Biodiversity Conservation: Development of Swampy Wetland Area

Recently, ICIMOD embarked on a new project for biodiversity conservation and promotion: development of a useful swampy wetland area in a water-logged part of the site. Swampy wetland is land that can be used for growing plants which like their roots to be permanently wet like water iris and rushes. Developing swampy wetland with ponds surrounded by swampy areas planted with useful and/or decorative plants is a better way of using waterlogged land than struggling against nature by trying to drain it. A ‘bog’ or ‘swamp’ garden makes an attractive and conventional feature in informal or naturalistic landscaping. Such a garden provides a gradual and natural transition from aquatic to moisture loving plants with ideal conditions for amphibians and other wildlife. It provides a site for conservation of a specialised group of plants and animals.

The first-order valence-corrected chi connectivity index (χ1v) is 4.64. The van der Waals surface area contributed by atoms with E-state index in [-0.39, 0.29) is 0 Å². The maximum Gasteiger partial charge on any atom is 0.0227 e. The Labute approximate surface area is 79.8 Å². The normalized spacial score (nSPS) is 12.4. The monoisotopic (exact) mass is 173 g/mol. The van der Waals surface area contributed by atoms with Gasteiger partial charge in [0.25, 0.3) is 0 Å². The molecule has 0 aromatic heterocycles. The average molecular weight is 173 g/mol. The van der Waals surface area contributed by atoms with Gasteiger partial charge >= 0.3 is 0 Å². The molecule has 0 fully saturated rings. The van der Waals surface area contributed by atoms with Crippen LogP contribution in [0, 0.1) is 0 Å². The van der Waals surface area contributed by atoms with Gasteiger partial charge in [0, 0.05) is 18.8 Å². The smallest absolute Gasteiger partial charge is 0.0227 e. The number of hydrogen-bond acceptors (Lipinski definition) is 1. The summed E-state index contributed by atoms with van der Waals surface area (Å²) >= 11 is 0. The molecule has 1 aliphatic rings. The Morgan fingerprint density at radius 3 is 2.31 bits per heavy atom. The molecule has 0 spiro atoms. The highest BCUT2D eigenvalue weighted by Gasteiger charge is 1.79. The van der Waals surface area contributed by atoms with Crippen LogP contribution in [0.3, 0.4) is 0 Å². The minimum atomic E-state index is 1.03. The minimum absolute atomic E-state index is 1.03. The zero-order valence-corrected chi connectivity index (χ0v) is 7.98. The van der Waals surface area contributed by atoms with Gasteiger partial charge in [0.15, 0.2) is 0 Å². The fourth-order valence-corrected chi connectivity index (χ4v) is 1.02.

The objectives of the wetlands development site are

  • reclamation of an unused wetland/swampy area
  • collection of unused water
  • enrichment planting while retaining the existing useful species
  • creation of an interface between the wetland and surrounding terrestrial system for conservation of valuable biodiversity
  • on site education and training in conservation

The wetlands site is used to demonstrate to farmers and development workers another possibility for using an area usually considered as ‘waste’ land which is not only attractive, but also allows growth of useful species like rushes and, at the terrestrial interface, large cardamom.